Self-Publishing? Is It A Great Divide? Part 12 of 12

Welcome to everyone who is new and who come here regularly. Great to have you all here. Finale to this series. it’s been great, and some really and truly good comments, thanks to all. I’ll in my own humble way write a post about a question that Christy gave in her last comments, see yesterday for the comment.

Now, she is a wonderful and talented writer, one who would be able to be traditionally published in a heartbeat. Yet, she self-publishes, great for her. But well she can’t understand why people don’t self publish i think she inadvertently answers her question. Most writers long to do one thing: Write. we don’t like to deal with much more than that. Our creative energies are focused on writing, and getting it edited, and often we want someone else to do everything.

I think the idea, that you have to do your own editing, and then get to to a place called lulu or something else, and then make sure you have the inventory correct, you ship it out correctly, you get the word out, you arrange your speaking engagements, and then you go and speak, you work with booksellers, and write something new. That sounds fearsome.

If you’re a beginning writer, a couple of rejections are hard, but for ones who have been writing for a long time, it goes with the territory. Connect Connect Connect, Yes, it can be hard, but still. Rejections are a part of writing. There are many many talented writers out there.

Maybe self-publishing is the way to go. Maybe it’s not. you see it’s dependent upon your time and your talents. I can say that to do and inventory of book isn’t my thing. I know I’d make mistakes, as you all know I have dyslexia, and that creates more than a few problems with me. Add a couple hundred books and you get the idea. I love the creative aspects of writing, but it’s harder when it comes to accounting and marketing. Not that I couldn’t, but hours of numbers, inverted additions? I can see it now. The tax agency knows me by name here…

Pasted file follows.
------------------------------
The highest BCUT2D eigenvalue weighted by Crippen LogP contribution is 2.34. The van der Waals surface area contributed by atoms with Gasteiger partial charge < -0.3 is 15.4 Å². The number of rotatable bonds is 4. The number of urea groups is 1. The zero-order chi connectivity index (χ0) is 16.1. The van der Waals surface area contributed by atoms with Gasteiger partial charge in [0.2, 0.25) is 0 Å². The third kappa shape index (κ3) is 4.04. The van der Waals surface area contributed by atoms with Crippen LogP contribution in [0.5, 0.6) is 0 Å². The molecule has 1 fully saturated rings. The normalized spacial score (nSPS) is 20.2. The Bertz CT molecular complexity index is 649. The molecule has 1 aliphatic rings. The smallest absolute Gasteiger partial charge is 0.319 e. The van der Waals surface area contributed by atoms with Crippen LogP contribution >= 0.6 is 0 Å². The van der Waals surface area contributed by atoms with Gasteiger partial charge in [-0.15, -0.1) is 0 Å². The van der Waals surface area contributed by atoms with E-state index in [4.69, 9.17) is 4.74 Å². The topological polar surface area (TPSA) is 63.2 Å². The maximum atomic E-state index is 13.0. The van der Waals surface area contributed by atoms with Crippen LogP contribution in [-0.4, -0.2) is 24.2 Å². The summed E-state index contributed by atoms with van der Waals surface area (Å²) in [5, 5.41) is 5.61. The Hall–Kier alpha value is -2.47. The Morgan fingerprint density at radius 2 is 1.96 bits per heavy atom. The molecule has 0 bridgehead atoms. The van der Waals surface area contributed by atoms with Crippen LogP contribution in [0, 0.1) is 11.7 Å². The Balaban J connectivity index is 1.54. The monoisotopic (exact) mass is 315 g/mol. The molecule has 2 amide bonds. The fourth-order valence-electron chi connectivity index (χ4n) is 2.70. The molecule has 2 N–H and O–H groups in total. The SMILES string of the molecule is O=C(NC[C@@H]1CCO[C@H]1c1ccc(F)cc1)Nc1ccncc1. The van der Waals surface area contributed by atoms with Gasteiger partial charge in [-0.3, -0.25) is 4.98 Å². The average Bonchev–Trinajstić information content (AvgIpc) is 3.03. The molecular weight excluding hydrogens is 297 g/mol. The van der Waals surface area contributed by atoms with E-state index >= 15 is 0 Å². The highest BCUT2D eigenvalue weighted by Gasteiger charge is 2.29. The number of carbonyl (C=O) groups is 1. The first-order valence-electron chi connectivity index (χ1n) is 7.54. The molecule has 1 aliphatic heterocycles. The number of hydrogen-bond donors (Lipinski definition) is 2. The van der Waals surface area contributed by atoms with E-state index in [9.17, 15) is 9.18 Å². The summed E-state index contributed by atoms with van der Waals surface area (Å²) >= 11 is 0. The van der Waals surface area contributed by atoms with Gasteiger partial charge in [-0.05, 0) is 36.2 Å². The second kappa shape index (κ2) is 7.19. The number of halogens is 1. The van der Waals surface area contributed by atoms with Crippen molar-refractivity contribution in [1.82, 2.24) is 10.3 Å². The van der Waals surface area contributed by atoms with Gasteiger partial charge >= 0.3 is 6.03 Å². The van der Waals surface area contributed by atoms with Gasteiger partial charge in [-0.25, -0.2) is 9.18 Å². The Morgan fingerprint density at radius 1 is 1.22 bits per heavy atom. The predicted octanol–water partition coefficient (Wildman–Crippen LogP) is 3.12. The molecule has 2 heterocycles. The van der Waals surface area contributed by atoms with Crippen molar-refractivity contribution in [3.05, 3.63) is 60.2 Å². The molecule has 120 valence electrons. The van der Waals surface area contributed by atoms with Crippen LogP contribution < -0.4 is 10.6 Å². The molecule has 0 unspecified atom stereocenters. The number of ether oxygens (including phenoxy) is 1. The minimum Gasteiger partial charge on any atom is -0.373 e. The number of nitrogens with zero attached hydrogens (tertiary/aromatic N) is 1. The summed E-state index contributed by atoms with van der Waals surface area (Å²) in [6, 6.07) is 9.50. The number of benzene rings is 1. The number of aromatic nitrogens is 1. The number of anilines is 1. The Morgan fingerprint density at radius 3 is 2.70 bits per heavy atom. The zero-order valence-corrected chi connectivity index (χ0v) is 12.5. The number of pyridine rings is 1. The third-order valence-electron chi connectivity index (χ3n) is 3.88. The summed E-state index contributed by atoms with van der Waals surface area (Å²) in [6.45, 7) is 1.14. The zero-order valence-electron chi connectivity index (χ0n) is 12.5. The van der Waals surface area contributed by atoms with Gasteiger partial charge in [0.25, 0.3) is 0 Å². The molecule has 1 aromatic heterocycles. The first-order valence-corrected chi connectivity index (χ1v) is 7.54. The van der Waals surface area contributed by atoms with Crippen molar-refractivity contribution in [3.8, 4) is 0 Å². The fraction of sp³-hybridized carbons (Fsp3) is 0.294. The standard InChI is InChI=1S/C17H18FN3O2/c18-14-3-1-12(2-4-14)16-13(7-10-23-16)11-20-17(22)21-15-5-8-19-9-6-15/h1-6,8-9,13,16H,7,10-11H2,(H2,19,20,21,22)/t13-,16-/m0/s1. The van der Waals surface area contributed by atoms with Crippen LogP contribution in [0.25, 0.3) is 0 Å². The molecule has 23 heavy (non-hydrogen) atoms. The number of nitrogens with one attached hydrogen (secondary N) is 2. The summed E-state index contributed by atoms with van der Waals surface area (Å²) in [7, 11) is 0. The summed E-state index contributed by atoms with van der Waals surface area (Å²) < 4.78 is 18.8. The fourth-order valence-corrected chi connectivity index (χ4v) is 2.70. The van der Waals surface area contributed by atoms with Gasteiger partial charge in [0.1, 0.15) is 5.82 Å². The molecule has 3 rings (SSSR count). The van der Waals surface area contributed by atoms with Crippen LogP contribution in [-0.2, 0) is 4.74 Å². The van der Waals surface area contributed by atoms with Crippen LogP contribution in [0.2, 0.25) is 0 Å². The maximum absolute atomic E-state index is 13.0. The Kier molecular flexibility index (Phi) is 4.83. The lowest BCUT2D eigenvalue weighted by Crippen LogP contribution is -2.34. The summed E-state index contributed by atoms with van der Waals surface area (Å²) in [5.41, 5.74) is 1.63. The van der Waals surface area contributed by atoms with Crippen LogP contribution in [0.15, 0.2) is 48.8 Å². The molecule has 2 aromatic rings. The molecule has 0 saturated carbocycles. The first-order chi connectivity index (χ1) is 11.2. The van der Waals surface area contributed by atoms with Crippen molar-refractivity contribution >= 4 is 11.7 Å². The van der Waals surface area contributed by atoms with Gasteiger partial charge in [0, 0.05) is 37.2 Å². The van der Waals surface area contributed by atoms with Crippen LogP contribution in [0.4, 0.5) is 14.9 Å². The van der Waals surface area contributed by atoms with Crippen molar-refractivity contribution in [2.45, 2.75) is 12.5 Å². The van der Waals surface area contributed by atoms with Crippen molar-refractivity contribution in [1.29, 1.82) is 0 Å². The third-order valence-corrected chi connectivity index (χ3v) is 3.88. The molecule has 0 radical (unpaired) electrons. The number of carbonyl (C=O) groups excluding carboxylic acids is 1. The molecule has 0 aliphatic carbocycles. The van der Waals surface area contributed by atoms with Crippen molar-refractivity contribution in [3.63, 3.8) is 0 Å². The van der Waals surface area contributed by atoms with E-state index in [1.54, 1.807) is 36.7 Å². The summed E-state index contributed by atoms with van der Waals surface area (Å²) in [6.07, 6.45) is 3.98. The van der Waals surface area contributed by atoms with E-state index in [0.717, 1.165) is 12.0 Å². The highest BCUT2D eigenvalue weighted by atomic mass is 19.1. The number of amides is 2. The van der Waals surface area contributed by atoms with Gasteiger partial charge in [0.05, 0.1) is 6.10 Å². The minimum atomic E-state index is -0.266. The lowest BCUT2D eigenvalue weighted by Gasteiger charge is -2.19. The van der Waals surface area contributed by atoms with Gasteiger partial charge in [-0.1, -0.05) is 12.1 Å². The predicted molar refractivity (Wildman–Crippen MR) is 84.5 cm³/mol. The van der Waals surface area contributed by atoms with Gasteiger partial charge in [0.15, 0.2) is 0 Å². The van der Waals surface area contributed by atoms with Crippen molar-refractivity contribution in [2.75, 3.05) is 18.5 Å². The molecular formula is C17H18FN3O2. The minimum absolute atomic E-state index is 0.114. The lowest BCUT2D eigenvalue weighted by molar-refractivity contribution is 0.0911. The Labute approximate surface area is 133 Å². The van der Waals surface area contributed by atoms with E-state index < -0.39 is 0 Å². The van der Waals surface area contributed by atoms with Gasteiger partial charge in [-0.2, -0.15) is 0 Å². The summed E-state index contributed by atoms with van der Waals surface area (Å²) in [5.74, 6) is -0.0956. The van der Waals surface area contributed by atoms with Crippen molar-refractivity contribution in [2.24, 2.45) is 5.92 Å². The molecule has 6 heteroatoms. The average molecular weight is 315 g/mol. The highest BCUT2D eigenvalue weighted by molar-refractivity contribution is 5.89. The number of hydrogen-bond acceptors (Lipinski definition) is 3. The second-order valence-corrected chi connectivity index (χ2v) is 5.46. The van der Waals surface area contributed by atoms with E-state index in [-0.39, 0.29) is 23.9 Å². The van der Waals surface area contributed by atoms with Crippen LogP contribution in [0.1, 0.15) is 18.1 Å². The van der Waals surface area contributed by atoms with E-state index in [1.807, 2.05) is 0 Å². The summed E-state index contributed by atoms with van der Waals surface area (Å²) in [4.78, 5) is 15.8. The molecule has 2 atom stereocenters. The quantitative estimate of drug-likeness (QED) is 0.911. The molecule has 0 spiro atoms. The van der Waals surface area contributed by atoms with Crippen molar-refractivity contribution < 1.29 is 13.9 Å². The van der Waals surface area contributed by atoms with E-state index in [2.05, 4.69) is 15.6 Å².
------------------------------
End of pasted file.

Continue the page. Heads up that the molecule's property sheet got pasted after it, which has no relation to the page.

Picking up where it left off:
I am in awe with people who can make a success out of self-publishing. I know I couldn’t. Not because I haven’t done it before I have, I guess it’s because I have done a self-published book that, well after the inventory of more than four hours, and recounting, and well selling it, let’s just say a few mistakes were made. Fortunately not with the money, I had someone else do that!

The book was for a very small niche market and it sold alright, about 250 books, and the printing was 300. Ah, the good old days. Over time though, the remaining books, were for lack of a better term remaindered… i found them in a box in the back of my church… the dust was nice and thick, but after blowing on it (advice:don’t do that!) I could see why the rest weren’t sold… oh well there’s always a next time. Unfortunately, had this book sold to a more picky audience, well I would have done a great disservice to the self-publishing industry.